Let’s focus on this one word: amazing. It seems to be used so.. liberally these days. So much so that, one day, I’ve actually looked its definition up just to establish that I haven’t gotten it wrong all these years! Here it is:
Causing great surprise or wonder; astonishing.
Informal: very impressive; excellent.
Right. So, as I suspected, I did not get it wrong. When I use the word amazing, which I am incredibly discerning about, I mean exactly that: very impressive, excellent. I use it sparingly, because, let’s face it, most things are NOT very impressive or excellent. We have many other words to describe things that are not THAT; for example: ordinary, regular, normal, usual (and dozens if not hundreds of other words, in EVERY language).
To this day, and even after obtaining all the above insights, I am still extremely disappointed, borderline crestfallen even, when, after having “amazing” used in reference to something I have worked hard on and required skill, the same word is used to describe a most minimal effort.
Giving undeserved accolades and awards is hurting everyone, including the very people you’re trying to make feel good by doing so. Let me give you an example:
I like music. Not as much as I like programming but I like it. I started coding when I was 9. Not only did I receive no encouragement from my parents, I was actually discouraged by my mother (who thought and probably still does, that computers are an utter waste of time) and my efforts were further hindered by the fact that my sperm donor (I know him, I just don’t call him father) occupied our only computer through large portions of the day playing video games.
If you’re reading this and thinking that it’s very sad, I agree with you but here’s my actual point: when I was 10, I took some guitar lessons. This, I WAS encouraged to do because my mother liked music (presumably, I don’t recall her ever actually listening or commenting on music but I also don’t recall her saying it’s a waste of time) and my sperm donor was allegedly a rather gifted guitar player (I say allegedly because, as you’ll soon come to realise, I am in no position to judge such abilities). My mum paid for these lessons and I don’t recall having to beg or even vigorously ask for it (programming I learned by myself from reading programmes that came with QBASIC and, when I was 14, after having programmed a bit with QBASIC, I had to BEG her quite a bit until she agreed to pay for a book about C).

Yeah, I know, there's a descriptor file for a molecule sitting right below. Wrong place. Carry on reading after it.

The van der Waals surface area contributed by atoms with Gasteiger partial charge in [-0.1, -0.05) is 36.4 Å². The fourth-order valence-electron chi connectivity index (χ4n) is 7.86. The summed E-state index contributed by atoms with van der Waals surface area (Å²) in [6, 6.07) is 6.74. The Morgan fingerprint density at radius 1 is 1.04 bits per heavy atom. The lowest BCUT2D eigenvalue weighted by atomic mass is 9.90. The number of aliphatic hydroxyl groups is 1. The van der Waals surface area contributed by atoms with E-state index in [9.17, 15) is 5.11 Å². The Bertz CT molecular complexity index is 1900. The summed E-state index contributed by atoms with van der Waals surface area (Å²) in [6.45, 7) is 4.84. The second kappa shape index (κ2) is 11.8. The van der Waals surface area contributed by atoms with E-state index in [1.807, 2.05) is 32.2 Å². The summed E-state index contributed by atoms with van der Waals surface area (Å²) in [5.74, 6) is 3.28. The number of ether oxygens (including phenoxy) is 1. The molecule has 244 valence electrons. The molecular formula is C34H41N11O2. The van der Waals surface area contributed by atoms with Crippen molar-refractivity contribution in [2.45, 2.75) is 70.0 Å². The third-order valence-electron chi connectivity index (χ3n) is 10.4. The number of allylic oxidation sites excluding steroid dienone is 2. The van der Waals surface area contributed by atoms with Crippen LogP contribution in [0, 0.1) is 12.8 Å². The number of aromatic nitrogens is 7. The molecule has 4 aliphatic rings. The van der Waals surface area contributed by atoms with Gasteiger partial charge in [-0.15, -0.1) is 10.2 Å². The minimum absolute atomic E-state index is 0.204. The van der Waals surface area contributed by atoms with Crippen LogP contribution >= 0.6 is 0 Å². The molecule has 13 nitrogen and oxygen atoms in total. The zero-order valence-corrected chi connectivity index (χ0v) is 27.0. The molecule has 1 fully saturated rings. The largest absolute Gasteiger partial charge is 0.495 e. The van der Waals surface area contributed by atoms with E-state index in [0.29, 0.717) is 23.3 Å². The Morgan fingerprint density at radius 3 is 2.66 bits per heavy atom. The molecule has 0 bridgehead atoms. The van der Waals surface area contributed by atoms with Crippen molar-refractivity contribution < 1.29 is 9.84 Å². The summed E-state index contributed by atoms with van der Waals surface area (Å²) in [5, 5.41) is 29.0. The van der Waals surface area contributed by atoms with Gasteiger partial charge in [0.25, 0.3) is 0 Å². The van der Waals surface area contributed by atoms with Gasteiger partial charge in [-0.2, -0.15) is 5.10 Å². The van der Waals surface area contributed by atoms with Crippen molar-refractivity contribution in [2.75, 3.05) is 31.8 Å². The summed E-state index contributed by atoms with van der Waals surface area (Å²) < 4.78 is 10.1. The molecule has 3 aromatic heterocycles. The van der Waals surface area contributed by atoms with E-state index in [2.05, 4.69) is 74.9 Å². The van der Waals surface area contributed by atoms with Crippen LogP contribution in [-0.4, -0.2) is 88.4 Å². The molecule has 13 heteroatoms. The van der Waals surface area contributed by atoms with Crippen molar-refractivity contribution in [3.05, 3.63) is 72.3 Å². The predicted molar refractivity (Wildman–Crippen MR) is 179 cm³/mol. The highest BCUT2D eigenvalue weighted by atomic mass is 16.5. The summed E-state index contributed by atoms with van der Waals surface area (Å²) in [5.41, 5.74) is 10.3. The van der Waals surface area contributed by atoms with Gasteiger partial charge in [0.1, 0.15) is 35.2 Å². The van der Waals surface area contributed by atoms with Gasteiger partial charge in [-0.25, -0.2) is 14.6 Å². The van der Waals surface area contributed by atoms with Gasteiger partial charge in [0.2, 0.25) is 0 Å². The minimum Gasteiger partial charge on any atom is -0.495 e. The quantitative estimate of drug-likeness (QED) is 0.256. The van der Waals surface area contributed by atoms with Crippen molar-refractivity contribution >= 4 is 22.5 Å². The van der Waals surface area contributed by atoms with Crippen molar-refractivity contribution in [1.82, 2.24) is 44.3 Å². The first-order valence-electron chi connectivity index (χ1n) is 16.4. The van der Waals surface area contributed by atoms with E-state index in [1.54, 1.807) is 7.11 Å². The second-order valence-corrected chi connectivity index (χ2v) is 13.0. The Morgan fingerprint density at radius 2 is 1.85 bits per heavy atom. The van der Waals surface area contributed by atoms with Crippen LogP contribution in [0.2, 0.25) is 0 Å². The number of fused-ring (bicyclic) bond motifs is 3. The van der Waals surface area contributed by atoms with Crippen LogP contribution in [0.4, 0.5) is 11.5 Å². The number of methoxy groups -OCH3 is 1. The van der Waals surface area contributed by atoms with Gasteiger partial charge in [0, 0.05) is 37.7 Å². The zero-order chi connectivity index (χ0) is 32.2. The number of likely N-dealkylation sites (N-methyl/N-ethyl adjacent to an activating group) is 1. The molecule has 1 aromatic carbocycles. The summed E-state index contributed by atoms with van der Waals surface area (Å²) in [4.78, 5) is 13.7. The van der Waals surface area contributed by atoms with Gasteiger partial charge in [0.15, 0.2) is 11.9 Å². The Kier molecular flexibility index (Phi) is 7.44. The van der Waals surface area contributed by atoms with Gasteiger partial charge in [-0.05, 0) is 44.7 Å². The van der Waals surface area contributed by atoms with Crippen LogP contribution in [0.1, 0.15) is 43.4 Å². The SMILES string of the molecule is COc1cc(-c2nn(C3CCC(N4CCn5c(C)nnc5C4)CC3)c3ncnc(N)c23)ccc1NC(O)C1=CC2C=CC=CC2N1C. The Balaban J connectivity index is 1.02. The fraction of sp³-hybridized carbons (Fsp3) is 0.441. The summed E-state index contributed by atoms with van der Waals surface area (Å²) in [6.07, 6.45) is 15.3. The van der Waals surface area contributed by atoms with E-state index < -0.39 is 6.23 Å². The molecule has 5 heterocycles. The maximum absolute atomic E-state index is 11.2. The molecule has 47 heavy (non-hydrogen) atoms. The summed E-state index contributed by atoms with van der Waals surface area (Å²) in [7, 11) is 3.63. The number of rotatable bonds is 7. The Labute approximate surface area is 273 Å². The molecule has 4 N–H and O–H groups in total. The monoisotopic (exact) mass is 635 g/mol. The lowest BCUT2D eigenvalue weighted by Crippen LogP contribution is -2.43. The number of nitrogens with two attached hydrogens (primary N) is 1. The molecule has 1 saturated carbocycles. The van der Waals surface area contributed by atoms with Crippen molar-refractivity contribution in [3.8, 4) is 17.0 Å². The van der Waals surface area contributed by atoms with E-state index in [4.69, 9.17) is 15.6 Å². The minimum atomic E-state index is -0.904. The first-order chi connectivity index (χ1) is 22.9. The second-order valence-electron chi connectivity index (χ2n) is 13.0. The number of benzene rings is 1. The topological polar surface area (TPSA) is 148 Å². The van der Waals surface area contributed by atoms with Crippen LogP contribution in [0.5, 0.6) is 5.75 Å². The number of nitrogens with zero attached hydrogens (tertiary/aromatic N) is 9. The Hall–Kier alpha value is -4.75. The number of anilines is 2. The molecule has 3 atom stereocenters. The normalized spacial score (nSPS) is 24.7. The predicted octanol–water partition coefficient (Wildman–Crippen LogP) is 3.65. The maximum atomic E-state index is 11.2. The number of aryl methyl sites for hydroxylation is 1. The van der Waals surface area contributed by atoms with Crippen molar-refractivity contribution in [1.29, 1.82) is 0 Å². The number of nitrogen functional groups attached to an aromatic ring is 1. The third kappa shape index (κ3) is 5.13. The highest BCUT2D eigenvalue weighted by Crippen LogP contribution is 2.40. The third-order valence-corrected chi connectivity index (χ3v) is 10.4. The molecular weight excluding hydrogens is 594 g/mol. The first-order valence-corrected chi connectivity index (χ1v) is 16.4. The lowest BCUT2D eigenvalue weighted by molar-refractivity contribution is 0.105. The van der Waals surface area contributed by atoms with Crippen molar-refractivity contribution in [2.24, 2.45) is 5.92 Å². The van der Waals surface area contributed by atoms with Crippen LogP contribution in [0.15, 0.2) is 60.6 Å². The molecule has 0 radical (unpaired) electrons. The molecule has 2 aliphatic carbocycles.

Anyway, I was no good. I don’t recall anyone actively telling me that I am rubbish at it (maybe they did and it just didn’t matter enough to register) but I definitely knew I am not very good and I felt no inner compulsion to work hard it either so, soon enough, I stopped the lessons.
While it would have been nice to be able to play well, imagine a world where, although I was no good, I’d have been told that I am amazing at it. Well, for one thing, whether you’re 10 years old or 41, we all like praise. I’d have probably kept playing (badly, while wasting my mum’s most limited funds) and maybe, I’d even develop a ridiculous dream (ridiculous in light of my lack of talent, I’m not saying NO ONE should cultivate that dream, there are, after all successful, excellent musicians that made an impact on many people, myself included) of becoming a rock star. Why is that bad? Because:
a. I am not talented at playing the guitar and could never, no matter how hard I worked, become amazing enough to succeed professionally
b. Because of my desire to excel, I’d be immensely frustrated by a.
c. I would have given less attention to something that I AM good at, love and make a decent living from, to wit: programming
Now, is it unfortunate that my mother did not encourage my natural tendencies? Very. Would I have become a happier adult if she had? ABSOLUTELY. But, would taking the opposite approach and encouraging me to stick with something I am clearly NOT good at resulted in a better outcome? ABSOLUTELY NOT.
And the same is true to how we engage with adults in all capacities. We should never tell someone they’re amazing at something when they’re not just to be “nice” or to avoid insulting them. Misleading someone isn’t nice. It’s counterproductive; to their well-being, yours, the organisation and society at large.
We SHOULD expect people to read manuals and learn on their own. We should not spoon-feed them and, if we’ve given them ample opportunity to perform and they haven’t, we should tell them so. I’m not saying we should be brutal and make them cry, of course. Giving constructive criticism is a very complex art, indeed, one that managers, teachers and parents should invest time in perfecting, but avoiding it because it doesn’t feel “nice” is not a solution.
Here’s to applying yourself,